A giant forest fire in Israel has already claimed 41 lives, hundreds of homes and thousands of trees. Among the dead is Haifa Police Chief Ahuva Tomer who was buried today. The fire and all the suffering it is creating is, according to Rabbi Ovadia Yosef, a punishment from God. Rabbi Yosef, one of the world's most influential rabbis, quoting a passage from the Babylonian Talmud, explained that God is punishing the Jewish people for not properly observing the Sabbath. As grotesque as that sounds to me, I think that his comments deserve our attention.
It's not that I think his words reflect the real reason behind the fire. And it's not that I don't find such appeals to a divine calculus to which we are all privy distasteful, to say the least. In fact, I do. But I also appreciate that there are two lessons to be learned from such utterances -- one which is especially important for people of faith, and one which is important for both believers and non-believers alike.
People of faith, including myself, often feel and express gratitude to God. And yes, I know that some of you will say that is our first mistake. Perhaps you are right, though I wonder too if you ever challenge the foundations of your own atheism as much as you do others' faith. Be that as it may, if we believers are going to thank God for the "good stuff", should we not consider God to be just as responsible for the "bad stuff"?
We cannot simply dismiss Rabbi Ovadia as a doddering old fool spouting off absurd and even obscene notions of global justice based upon religious observance. The God we thank for providing us with that which we like, is surely also the source of those things which we do not.
So what's the problem with Rabbi Ovadia, or any other religious leader who makes such proclamations about the relationship between global events and divine justice? It's not that they are necessarily wrong, though I believe with all my heart that they are. The problem with them is their arrogance and their insensitivity.
Unless these religious leaders believe themselves to be prophets with a direct connection to the mind of God, how can they possibly make assertions about the way in which God chooses to reward and punish? The arrogance of it all is astounding, and were others to make similar pronouncements, ones which did not accord with their view of things, they would be the first to say so. And then there is the insensitivity of it all.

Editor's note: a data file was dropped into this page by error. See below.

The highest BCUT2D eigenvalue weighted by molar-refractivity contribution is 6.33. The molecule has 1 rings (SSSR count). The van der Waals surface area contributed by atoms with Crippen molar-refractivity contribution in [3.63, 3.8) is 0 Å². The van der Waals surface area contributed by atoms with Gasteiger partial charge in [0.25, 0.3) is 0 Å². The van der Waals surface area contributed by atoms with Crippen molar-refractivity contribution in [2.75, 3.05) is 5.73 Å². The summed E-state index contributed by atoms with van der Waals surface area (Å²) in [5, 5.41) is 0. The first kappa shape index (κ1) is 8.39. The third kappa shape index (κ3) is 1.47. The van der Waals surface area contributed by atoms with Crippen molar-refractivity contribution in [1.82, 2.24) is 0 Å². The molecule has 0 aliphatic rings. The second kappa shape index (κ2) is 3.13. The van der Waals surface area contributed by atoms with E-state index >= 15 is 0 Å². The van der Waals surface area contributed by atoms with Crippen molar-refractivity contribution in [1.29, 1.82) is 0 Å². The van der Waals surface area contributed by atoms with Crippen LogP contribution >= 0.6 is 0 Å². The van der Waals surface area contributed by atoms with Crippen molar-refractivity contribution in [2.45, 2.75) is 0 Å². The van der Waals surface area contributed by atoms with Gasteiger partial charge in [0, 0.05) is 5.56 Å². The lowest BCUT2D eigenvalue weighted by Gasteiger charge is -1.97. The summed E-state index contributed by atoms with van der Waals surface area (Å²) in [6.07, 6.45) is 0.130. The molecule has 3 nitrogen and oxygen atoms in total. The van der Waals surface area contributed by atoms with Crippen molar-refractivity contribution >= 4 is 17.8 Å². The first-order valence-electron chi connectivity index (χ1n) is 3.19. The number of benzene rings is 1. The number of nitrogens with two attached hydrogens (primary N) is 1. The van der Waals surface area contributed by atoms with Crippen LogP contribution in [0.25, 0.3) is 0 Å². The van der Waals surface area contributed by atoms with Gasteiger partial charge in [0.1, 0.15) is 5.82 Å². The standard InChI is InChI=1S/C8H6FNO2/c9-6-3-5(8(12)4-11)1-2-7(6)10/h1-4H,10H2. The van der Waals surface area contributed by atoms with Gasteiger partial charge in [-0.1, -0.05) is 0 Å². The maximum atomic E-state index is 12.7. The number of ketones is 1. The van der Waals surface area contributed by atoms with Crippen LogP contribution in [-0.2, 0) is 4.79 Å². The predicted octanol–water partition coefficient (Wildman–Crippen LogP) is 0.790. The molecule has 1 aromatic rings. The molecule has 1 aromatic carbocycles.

How dare any person apply their personal theology or theodicy to the suffering of others? How can someone see the pain of another person and simply say to them that it will all make sense as long as you believe as I do? I think the answer lies in understanding, though not in excusing what such leaders, including Rabbi Ovadia, are doing.
When He spoke about the "reason" for the current fire, Rabbi Ovadia, with tears in eyes, said, "Entire neighborhoods wiped out, and it is not arbitrary. It is all divine providence." And therein lays the key to understanding what is going on when such statements are made.
The speaker is himself in enormous pain. Unable to bear the possibility that such things are arbitrary, he appeals to a calculus which keeps him from going mad. And that is how it is with most decent people who make such appeals. They do so, not to explain events to others, but to themselves.
In no way does that excuse either the arrogance or the insensitivity of their actions, but it might evoke a measure of understanding and compassion from the rest of us. And that is the lesson for all of us, believers and non-believers alike.
We can simply go on dismissing each other and our respective responses to such tragedies. Or, we could learn that most decent people are burdened with the exact same human challenges at such moments and simply use different systems of thought and belief to address them. While recognizing that will not bridge the gap between the two camps, it will create a measure of understanding and compassion at a moment when people need it most, whatever they believe or don't believe.
At the end of the day, the compassion and understanding evoked, especially at a time of tragedy, should be the test of any system -- religious or otherwise. In his pain, I think that Rabbi Ovadia missed the mark for many people when he made his comments and I think that those who fail to see his underlying motivation are, ironically, making the same mistake.
Now may be a good moment to recall the teaching of Hillel (Avot 2:5), that we not judge others until we have stood in their place. Could we, at least while the fires are burning and the dead are being buried, allow that wisdom to guide us?